It is with a heavy heart that we share the news that Betty Lou Schnoeker passed away this last week. Our hearts go out to her family. Below are more frames of her with her friends.
Southern Illinois shooter Ryan Michalesko recently visited Madison, Wisconsin to job shadow the photo staff at the Wisconsin State Journal and also catch up with friends who attend the University of Wisconsin. He was kind enough to documented his trip for us.
To view more of Ryan’s work, visit his website: http://www.photosbylesko.com/
A still lake. An orchard row. A sunset cornhusk. A floured wooden slab.
To a slew of young “creatives” who are choosing to stay put in midwestern cities (or return to them from coastal forays) images like these are the new signs of the midwest. These curated glimpses into simple, natural scenes constitute a well-intentioned departure from the midwest’s fast-food-eating, big-box-shopping, casserole-baking reputation. By visually refashioning the region into a pristine natural playground in digital and print media, they seem to say, “Look, coastal snobs! The midwest, too, has beauty!”
Indeed, the images are beautiful. The lake and the orchard are serene, inviting, captured in their perfect light. The husks and the slab are exalted objects, taken from mere household function into a realm of pure aesthetic form.
But something gets lost in this new midwest aesthetic—the region’s specificity, its lived cultures, the diversity of its people and scenes. What is purported to identify and define the midwest in fact feels indistinct. Latching onto a now-mainstream trend of #authentic living, these images’ insistence on simple, classic beauty whitewashes a midwest that could be shown in more multifaceted, and perhaps more interesting, lights.
For at least a decade now, we have seen the rise of “authenticity” as a style. New Yorkers invest in work boots, Carhartt jackets, and utility bags, elevating a downhome American sense of practicality into a citydweller’s luxury. The clothing trend matches a move in photography and advertising toward rustic simplicity. (Think Kinfolk magazine, which has become a touchstone for designers and creative directors.) For midwestern media to take up this style, which was to some extent already a romanticization of their region, is to peddle in an “authenticity” that was projected onto the heartland by coastal borrowers in the first place. And it is to broadcast not a place but a style.
What gets lost in that stylization is people—the kin and the folk. Who are the people at the lake—and who didn’t make it there that day? Who are the people visiting the orchard—and who owns it, who tends it, who buys the fruits of their labor? Who is husking the corn and preparing the meal? In replacing one image of the midwest with a supposedly more appealing one, the promoters of this new aesthetic leave out the specific identities, relationships, and stories that make up midwestern communities.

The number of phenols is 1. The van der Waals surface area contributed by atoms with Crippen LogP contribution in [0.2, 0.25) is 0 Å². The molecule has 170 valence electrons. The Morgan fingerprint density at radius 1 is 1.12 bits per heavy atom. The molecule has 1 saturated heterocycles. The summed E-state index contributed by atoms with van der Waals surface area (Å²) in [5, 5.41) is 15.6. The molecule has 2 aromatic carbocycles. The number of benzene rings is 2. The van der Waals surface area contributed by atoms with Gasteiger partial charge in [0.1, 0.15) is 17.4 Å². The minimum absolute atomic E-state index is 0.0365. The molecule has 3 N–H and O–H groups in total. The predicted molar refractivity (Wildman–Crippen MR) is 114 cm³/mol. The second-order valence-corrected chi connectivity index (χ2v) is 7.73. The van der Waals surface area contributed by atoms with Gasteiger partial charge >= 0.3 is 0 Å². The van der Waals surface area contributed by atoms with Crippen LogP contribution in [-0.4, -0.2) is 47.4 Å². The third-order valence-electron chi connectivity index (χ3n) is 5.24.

– Midwest native, Lindsay Welsch, currently lives in Bloomington, In. where she teaches freshman writing as a visiting lecturer at the Indiana University. She received her PHD in english in May 2015.
A mentor once told me that before photographing people in a new place it was best to start by photographing the geography around them. I recently have moved from Bloomington, Indiana back to my native southern Illinois. In an effort to photograph this very familiar place with fresh eyes, I am doing just that, focusing my eye on the land. I am exploring what surrounds the people here in hopes that it will help me better understand them. This will take some time but I will be sure to continue to share these fresh views.
The rural midwest is my culture. As I grew up, took on internships, and lived in cities and small towns both, I grew to be jealous of those with identifiable cultural backgrounds, with traditions and foods and identifiable markers of where they came from. As a European mutt, neither side of my family celebrated any particular cultural heritage, and that used to make me feel like I was missing something. It wasn’t until recently that I realized that I do have a place I am from, a home I carry with me, and it is fields like these I passed in northern Illinois, coming back from my grandparents’ family farm in Iowa, where my husband and I had just watched my grandmother ride in a float for her 65th high school reunion during the town’s annual Western Days. Some days I may lament how flat it is, the lack of apparent diversity in flora and fauna, how uninteresting the people can seem. But those are the days I’m not looking closely enough. Fields of corn and beans, silos like city skylines, lilies in the ditches and a sky-wide view of the summer rainstorm rolling in – the midwest will always be home.
Genna Souffle is a photo editor at the Tribune Content Agency in Chicago. A recent transplant to the city, she loves returning to her roots whenever possible, whether the visits are virtual through photography or in the occasional trip back home.